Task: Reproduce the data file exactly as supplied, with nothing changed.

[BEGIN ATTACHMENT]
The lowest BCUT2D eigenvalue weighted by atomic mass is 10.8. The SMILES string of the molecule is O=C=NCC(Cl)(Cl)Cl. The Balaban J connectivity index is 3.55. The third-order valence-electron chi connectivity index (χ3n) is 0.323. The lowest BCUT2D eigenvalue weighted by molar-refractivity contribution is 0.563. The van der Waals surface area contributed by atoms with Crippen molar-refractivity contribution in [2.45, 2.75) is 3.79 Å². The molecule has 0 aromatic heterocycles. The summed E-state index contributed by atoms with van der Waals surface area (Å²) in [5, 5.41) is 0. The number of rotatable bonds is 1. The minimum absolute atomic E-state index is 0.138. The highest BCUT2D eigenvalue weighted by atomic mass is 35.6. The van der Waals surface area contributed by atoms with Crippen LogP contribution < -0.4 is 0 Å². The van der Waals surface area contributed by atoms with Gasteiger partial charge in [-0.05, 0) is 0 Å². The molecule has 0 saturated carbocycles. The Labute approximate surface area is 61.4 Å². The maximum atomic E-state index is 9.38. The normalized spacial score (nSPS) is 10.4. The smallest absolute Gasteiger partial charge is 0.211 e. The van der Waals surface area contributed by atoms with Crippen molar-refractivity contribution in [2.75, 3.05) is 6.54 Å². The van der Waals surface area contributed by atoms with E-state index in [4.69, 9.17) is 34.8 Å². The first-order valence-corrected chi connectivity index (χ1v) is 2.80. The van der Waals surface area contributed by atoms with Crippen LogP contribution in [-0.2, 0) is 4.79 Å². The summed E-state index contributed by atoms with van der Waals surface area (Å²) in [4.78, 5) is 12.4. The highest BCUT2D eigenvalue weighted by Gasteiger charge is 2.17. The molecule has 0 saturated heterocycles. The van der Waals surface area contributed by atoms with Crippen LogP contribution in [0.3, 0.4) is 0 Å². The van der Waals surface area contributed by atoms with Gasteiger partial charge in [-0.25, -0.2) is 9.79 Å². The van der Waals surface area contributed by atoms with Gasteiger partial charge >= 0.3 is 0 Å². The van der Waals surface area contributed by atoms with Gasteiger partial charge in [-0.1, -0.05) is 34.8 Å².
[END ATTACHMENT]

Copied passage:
The lowest BCUT2D eigenvalue weighted by atomic mass is 10.8. The SMILES string of the molecule is O=C=NCC(Cl)(Cl)Cl. The Balaban J connectivity index is 3.55. The third-order valence-electron chi connectivity index (χ3n) is 0.323. The lowest BCUT2D eigenvalue weighted by molar-refractivity contribution is 0.563. The van der Waals surface area contributed by atoms with Crippen molar-refractivity contribution in [2.45, 2.75) is 3.79 Å². The molecule has 0 aromatic heterocycles. The summed E-state index contributed by atoms with van der Waals surface area (Å²) in [5, 5.41) is 0. The number of rotatable bonds is 1. The minimum absolute atomic E-state index is 0.138. The highest BCUT2D eigenvalue weighted by atomic mass is 35.6. The van der Waals surface area contributed by atoms with Crippen LogP contribution < -0.4 is 0 Å². The van der Waals surface area contributed by atoms with Gasteiger partial charge in [-0.05, 0) is 0 Å². The molecule has 0 saturated carbocycles. The Labute approximate surface area is 61.4 Å². The maximum atomic E-state index is 9.38. The normalized spacial score (nSPS) is 10.4. The smallest absolute Gasteiger partial charge is 0.211 e. The van der Waals surface area contributed by atoms with Crippen molar-refractivity contribution in [2.75, 3.05) is 6.54 Å². The van der Waals surface area contributed by atoms with E-state index in [4.69, 9.17) is 34.8 Å². The first-order valence-corrected chi connectivity index (χ1v) is 2.80. The van der Waals surface area contributed by atoms with Crippen LogP contribution in [-0.2, 0) is 4.79 Å². The summed E-state index contributed by atoms with van der Waals surface area (Å²) in [4.78, 5) is 12.4. The highest BCUT2D eigenvalue weighted by Gasteiger charge is 2.17. The molecule has 0 saturated heterocycles. The van der Waals surface area contributed by atoms with Crippen LogP contribution in [0.3, 0.4) is 0 Å². The van der Waals surface area contributed by atoms with Gasteiger partial charge in [-0.25, -0.2) is 9.79 Å². The van der Waals surface area contributed by atoms with Gasteiger partial charge >= 0.3 is 0 Å². The van der Waals surface area contributed by atoms with Gasteiger partial charge in [-0.1, -0.05) is 34.8 Å².